!IsFinalizer                 // The IL code never explicitely calls finalizers.

If you haven’t looked at NDepend yet, I strongly advice you to do so!

Then, you’ll have a non-YAGNI codebase again.

19 Comments Downsides to software factories - 01/7/09

A while ago, I was quite excited about software factories. I had even joined a small group and we were going to explore GAT, DSL, and in general: software factories.


When do you need a software factory?

When you’re making the same solution structures over and over again, when you’re copying those nice and helpfull classes from the previous project, when you feel the problem your software is solving, is always generally the same… That’s when it’s time to consider building a software factory that easens the repetitive tasks in the development lifecycle.


A few definitions

The Guidance Automation Toolkit and the Guidance Automation Extensions are tools that help you to create optimized Visual Studio templates, alter the behavior of Visual Studio on specified project types, generating a solution structure containing several projects that again contain references, folder structures, and even code.

Wikipedia defines DSL or Domain Specific Language as follows:

The term domain-specific language (DSL) has become popular in recent years in software development to indicate a programming language or specification language dedicated to a particular problem domain, a particular problem representation technique, and/or a particular solution technique. The concept isn’t new—special-purpose programming languages and all kinds of modeling/specification languages have always existed, but the term has become more popular due to the rise of domain-specific modeling. Domain-specific languages are Fourth-generation programming languages (4GL).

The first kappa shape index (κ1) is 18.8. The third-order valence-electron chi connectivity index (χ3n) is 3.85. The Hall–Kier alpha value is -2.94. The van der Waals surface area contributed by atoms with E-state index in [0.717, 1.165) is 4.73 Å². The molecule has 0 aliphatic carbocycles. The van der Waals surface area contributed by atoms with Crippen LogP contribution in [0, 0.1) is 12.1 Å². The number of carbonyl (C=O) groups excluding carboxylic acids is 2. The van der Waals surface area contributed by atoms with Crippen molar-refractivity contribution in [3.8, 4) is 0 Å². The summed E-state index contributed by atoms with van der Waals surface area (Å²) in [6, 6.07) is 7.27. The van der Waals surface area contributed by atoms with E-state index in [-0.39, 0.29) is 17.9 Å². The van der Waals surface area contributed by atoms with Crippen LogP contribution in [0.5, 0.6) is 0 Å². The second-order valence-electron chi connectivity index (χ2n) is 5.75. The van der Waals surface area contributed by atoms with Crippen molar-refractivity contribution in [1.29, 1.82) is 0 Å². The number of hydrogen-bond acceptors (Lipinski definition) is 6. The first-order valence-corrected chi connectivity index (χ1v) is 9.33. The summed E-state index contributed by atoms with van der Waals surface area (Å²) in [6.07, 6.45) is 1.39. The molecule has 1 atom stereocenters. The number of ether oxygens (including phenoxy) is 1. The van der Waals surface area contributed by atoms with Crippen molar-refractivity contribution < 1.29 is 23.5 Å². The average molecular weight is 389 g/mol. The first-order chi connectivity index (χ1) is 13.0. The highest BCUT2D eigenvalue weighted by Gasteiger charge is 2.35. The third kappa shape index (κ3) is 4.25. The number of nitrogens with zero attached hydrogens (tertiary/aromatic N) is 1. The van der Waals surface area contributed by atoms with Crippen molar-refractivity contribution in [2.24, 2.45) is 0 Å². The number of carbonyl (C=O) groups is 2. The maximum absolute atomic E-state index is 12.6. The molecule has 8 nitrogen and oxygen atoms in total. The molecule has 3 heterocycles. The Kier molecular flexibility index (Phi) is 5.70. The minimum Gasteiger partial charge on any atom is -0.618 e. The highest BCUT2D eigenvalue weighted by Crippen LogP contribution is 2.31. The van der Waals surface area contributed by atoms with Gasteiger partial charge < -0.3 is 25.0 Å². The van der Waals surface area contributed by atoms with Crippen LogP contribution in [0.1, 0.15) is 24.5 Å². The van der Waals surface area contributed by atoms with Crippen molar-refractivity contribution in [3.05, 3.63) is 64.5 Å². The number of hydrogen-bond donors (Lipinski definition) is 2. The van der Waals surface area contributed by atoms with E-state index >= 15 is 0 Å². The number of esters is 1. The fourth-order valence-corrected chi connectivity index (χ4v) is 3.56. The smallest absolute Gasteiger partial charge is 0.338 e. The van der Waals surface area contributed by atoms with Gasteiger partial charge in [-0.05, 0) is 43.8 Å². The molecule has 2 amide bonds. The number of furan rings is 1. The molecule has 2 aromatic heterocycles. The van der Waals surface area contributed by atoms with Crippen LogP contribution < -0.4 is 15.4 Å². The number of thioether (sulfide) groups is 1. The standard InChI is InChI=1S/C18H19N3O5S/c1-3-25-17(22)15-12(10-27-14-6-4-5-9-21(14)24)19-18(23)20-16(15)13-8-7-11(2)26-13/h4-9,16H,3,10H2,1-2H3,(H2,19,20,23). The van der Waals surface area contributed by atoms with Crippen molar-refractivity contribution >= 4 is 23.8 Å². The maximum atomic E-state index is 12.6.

You can create DSL’s to solve a common problem. Imagine a DSL that enables you to generate the needed configuration for your fav-ou-rite IoC within Visual Studio in a few clicks?


A nice software factory

Recently, I ran into a very nice software factory. It solves different problems:

  • - Create a solution structure, with a layered architecture
  • - Create testing projects for every project
  • - Generate stored procedures for CRUD-operations
  • - Generate the needed methods to call these procedures in the needed layers
  • - Generate tests that test the whole structure the factory generated
  • - Implements logging, tracing, transactions, … in the code

After all this, you can manually add stored procedures, run the DSL’s again, and that way update your code. The code that was generated, is placed in partial classes, so you can extend them. If you have to regenerate the code, your custom code is not affected.